Fred Williams and his buds at Dirt Every Day are some of the craziest yet most creative at the Motor Trend headquarters. The YouTube show usually consists of some nutty build job or how to conquer off-road hardships on the cheap. Well, the latest episode has it all. In fact, everything that could possibly be included in an off-road vehicle is somehow hog-pogged together on the “PreRangerRoverLandeRunner.” Yep, it’s a thing.

Fred, with the help of Dave, build an “all-encompassing” off-roader that can pre-run, mug bog, rock crawl, and overland camp. Impossible? Nope. The guys hack together a first-generation Ford Ranger and a thoroughly trashed first-generation Range Rover in a beastly concoction of welded angle iron, rust, and jerry-rigged electronics and fuel systems. What’s more, they somehow convinced a overlanding tent manufacturer to send them a roof-mounted tent for review, along with Maxxis giving them four new Bighorn mud tires.

I won’t give away too much of the driving portion of the video, but needless to say, this two-headed monstrosity goes like none other and looks rather dangerous. Let’s just say I wouldn’t want to be riding backwards down a dirt road in a vehicle held together by some scrap iron and dinky welds. Thankfully both Fred and Dave make it out alive, though the same might not be true for the PreRangerRoverLandeRunner. But you’ll have to watch the video to see what happens.

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Ford Invests Into Future Bronco and Ranger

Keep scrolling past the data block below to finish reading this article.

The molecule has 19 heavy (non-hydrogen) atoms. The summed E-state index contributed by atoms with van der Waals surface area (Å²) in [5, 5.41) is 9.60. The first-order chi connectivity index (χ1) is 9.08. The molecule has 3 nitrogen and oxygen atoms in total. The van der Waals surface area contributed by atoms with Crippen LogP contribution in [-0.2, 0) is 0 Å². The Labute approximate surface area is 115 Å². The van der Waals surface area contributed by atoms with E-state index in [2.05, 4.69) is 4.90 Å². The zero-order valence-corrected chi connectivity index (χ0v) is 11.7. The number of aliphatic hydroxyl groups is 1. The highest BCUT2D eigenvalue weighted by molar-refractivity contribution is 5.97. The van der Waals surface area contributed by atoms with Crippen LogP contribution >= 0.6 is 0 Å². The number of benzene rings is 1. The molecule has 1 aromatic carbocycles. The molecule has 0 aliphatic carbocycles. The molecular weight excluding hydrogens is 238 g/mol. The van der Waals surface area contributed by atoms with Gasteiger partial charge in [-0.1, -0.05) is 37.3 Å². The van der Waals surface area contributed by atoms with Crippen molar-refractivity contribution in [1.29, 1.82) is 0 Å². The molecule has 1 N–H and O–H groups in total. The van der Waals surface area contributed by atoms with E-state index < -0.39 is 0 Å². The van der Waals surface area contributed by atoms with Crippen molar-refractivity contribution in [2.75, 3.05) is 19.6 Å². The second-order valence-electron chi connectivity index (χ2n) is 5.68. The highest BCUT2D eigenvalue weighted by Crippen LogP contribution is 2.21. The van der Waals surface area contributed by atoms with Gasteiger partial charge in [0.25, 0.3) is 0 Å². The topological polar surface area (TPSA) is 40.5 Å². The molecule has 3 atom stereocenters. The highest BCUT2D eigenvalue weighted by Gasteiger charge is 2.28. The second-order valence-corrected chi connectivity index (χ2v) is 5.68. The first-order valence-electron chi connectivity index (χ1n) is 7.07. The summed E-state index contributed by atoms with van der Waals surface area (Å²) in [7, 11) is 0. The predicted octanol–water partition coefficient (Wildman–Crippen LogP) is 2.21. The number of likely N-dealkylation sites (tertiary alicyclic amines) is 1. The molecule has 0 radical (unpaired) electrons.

Ford Invests Into Future Bronco and Ranger

The United Automobile Workers and Ford Motor Company have reached a future strategy agreement that include $10,000 signing bonuses for UAW members, the creation, or at least retention, of 8,500 jobs, and a $9 billion investment in new U.S. products, two of which include the Ranger midsize pickup and Bronco SUV.

Now UAW members must vote on the tentative plan.

This is the latest and most concrete news in the rumor mill surrounding the Ranger and Bronco – two vehicles that have been the topic of heavy speculation for more than a year.

The UAW and Ford have been in negotiation over what vehicles will replace the Focus and C-Max cars at Ford’s Michigan Assembly Plant once production of the two cars are moved to Mexico.

According to the Detroit Free Press’ unnamed source, production of the Focus and C-Max will move to Mexico in 2018 and Ranger production will start shortly after that, with the Bronco following sometime before 2020.

At this point, there are still no details on the Ranger and Bronco. Many suspect Ford will adapt the U.S.-spec Ranger from its global Ranger platform, with updated in the powertrain, safety, and body and interior designs. The Bronco is speculated to be a rebadged version of Ford’s Everest SUV, itself an SUV version of the Ranger pickup.

However, such an SUV could clutter Ford’s SUV lineup and provide unwanted competition to the Explorer. Perhaps Ford will stick with the Bronco’s roots and build a more rough-and-tumble SUV with Jeep Wrangler-like characteristics.

Regardless of which way Ford goes on the Bronco, it seems the two iconic Blue-Oval nameplates are ripe for resurrection.

Continue reading for the full story.

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Ford Invests Into Future Bronco and Ranger

Ford Invests Into Future Bronco and Ranger

The United Automobile Workers and Ford Motor Company have reached a future strategy agreement that include $10,000 signing bonuses for UAW members, the creation, or at least retention, of 8,500 jobs, and a $9 billion investment in new U.S. products, two of which include the Ranger midsize pickup and Bronco SUV.

Now UAW members must vote on the tentative plan.

This is the latest and most concrete news in the rumor mill surrounding the Ranger and Bronco – two vehicles that have been the topic of heavy speculation for more than a year.